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The hardest stage of the Giro d’Italia 2023

10th May, 2023

The Giro d’Italia, taking place this month, is one of the 3 Grand Tours, alongside the Tour de France and the Vuelta Espana. The race spans an epic 23 days from Naples in the south, to the mountains of the Dolomites in the north. Year after year, the route weaves through different regions of Italy, serving up a tantalizing feast of the country’s most breathtaking landscapes.

From the moment the race kicks off, each day brings forth a fresh challenge, as riders battle it out across a medley of flat stretches, nail-biting time trials, and grueling mountain stages. With the majestic peaks of the Alps, Dolomites, and Apennines standing tall on Italy’s doorstep, it would be a crime for the race organizers not to harness the full dramatic potential of these awe-inspiring vistas, providing viewers at home with a heart-pounding spectacle.

In recent editions, the climbs have emerged as the make-or-break moments, deciding the fate of the coveted pink jersey and the triumphant souls destined to mount the winner’s podium. The 2023 edition of the Giro promises no less, presenting a mix of renowned ascents and exciting new challenges. Brace yourself for a peloton-shattering symphony of lung-busting climbs, where contenders will seize every opportunity to leave their rivals in the dust. And as the final week of racing unfolds, the climbers shall indulge in a veritable feast of adrenaline-fueled conquests.

We think the hardest stage of the Giro d’Italia 2023 and the battle for the Maglia Rosa will be Stage 19, on the 26 May 2023. It features 3 formidable summits that will test the mettle of the riders in this year’s Giro, across terrain well known to cyclists who have completed the Maratona dles Dolomites.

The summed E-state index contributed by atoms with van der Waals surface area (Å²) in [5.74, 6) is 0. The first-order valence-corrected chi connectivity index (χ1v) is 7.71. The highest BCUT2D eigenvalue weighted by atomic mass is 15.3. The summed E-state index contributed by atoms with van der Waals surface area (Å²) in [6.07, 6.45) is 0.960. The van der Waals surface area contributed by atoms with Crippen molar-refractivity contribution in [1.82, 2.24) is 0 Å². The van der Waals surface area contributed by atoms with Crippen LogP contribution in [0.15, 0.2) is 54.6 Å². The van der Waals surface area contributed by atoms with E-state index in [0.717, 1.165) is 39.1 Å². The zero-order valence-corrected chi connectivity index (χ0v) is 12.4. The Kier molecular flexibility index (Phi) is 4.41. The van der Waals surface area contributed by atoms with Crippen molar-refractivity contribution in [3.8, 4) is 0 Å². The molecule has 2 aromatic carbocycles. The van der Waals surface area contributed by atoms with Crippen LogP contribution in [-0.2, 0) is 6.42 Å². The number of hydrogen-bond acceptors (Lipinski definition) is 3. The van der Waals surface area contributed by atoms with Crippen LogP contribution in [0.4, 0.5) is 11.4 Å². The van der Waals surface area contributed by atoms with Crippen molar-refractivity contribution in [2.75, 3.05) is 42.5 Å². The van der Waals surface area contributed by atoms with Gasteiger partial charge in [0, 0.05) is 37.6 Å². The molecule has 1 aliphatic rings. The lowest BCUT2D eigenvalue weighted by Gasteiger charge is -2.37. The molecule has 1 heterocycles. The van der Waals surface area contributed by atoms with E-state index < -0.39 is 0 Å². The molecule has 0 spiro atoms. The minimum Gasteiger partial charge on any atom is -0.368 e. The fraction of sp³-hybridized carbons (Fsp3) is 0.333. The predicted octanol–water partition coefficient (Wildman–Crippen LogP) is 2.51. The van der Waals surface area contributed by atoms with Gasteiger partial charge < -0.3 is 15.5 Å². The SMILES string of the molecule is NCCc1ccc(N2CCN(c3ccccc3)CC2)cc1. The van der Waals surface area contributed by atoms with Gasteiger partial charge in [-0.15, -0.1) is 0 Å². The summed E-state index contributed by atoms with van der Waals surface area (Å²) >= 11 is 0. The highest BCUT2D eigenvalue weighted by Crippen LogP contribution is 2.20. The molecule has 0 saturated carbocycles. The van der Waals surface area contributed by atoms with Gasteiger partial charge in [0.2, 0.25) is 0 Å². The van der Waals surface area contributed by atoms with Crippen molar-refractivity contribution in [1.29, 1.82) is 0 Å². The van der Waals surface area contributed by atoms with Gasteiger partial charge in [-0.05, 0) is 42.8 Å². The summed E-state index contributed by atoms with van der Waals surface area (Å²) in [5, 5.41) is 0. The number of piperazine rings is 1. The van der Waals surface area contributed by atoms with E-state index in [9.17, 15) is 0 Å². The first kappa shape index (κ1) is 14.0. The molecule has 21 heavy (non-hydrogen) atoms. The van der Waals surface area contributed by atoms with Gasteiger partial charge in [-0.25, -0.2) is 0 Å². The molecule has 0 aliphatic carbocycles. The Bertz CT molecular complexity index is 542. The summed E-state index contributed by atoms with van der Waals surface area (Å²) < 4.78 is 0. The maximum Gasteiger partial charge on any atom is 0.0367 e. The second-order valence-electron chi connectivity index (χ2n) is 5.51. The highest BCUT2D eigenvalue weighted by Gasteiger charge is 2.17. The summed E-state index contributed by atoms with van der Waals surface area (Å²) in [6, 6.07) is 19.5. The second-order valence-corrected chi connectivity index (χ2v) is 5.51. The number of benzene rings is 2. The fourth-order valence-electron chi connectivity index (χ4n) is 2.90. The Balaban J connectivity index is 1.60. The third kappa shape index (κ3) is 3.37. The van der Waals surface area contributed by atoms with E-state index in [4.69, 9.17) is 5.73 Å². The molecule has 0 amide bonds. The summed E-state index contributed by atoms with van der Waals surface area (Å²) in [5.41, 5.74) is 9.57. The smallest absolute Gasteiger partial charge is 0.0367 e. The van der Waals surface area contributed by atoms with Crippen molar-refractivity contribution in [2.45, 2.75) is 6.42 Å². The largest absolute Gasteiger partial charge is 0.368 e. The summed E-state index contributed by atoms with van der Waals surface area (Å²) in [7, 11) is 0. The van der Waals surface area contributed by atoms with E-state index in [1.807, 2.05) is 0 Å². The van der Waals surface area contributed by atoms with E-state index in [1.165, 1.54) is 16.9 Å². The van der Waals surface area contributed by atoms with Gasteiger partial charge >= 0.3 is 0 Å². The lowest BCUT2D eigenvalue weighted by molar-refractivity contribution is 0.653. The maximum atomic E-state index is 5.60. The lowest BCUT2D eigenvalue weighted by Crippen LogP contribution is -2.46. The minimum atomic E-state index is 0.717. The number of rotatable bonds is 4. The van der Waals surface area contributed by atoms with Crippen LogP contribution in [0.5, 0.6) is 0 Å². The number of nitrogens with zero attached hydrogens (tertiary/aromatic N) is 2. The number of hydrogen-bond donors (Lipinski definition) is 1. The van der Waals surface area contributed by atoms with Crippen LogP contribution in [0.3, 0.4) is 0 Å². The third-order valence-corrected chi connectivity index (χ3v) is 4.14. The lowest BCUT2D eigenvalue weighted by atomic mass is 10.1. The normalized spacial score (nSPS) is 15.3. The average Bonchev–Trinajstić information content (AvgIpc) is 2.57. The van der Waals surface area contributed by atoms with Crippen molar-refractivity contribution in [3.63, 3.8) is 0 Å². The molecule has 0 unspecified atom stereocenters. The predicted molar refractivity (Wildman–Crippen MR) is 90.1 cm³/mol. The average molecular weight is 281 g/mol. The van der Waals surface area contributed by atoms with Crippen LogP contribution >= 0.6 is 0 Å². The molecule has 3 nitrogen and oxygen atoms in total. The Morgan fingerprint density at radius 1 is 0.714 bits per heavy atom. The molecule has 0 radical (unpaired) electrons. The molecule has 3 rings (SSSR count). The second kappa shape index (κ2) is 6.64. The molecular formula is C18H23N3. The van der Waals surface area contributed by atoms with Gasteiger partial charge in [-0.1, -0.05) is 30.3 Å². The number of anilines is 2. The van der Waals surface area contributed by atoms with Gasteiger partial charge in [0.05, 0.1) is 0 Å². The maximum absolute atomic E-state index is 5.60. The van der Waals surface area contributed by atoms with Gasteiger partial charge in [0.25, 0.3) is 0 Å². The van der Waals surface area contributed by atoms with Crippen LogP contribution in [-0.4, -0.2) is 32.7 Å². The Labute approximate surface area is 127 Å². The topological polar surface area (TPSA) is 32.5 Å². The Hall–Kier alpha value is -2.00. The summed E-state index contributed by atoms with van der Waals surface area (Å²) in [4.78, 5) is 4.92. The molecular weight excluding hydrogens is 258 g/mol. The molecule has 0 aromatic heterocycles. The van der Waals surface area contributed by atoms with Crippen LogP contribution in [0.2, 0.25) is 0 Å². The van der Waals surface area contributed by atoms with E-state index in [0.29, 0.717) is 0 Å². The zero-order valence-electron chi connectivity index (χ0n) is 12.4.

The stage traverses the majestic Dolomites with a series of arduous yet captivating climbs. En route to the ultimate summit showdown later in the day, the peloton ventures through Campolongo, where they conquer the legendary Pass di Campolongo—an illustrious Giro veteran boasting an impressive 14 appearances.

The hardest stage of the Giro d'Italia 2023, The hardest stage of the Giro d’Italia 2023

Descending into La Villa, the riders are swiftly propelled upward once again, defying gravity as they tackle the relentless 13.9-kilometer ascent to Passo Valparola. A mesmerizing tapestry of hairpin bends unfolds, guiding them through enchanting woodlands and eventually revealing an expansive rocky vista. But make no mistake—these are but mere stepping stones, a prelude to the grand peaks that await in the Dolomites’ mystical embrace. Stage 19’s route beckons the riders towards what the Giro’s masterminds have anointed the “Holy Stairs” of this mountainous wonderland—namely Passo Giau, Passo Tre Croci, and Tre Cime di Lavaredo.

The Passo Valparola banner at the top of the Valparola pass on the Maratona dles Dolomites

Behold the first threshold—Passo Giau. A legendary climber’s sanctuary, it holds a pivotal role in the fabled Maratona des Dolomites sportive and made its inaugural Giro appearance back in 1973. Since then, it has graced the race only on a handful of occasions. Towering at an altitude of 2,236 meters, this colossus boasts 29 treacherous hairpin bends, relentlessly challenging the riders with a 10-kilometer ascent sporting a formidable 9% gradient.

Passo Giau in Italy

Prepare to confront the brooding, brutal, and undeniably beautiful final frontier—the Tre Cime di Lavaredo. Its Giro debut in 1967 left critics divided, with the last harrowing 4 kilometers of the climb deemed excessively punishing for the riders. So severe was the struggle that the overall classification results were nullified, with spectators lending a hand to propel the weary warriors forward. Nonetheless, this audacious ascent continues to grace the hallowed grounds of the Italian Grand Tour, undeterred by its breathtaking gradients.

So enjoy 26 May where you can watch riders attack the hardest stage of the Giro d’Italia 2023.

If you fancy riding these climbs, join us on the Maratona dles Dolomites or enjoy a self guided cycling holiday in the Dolomites.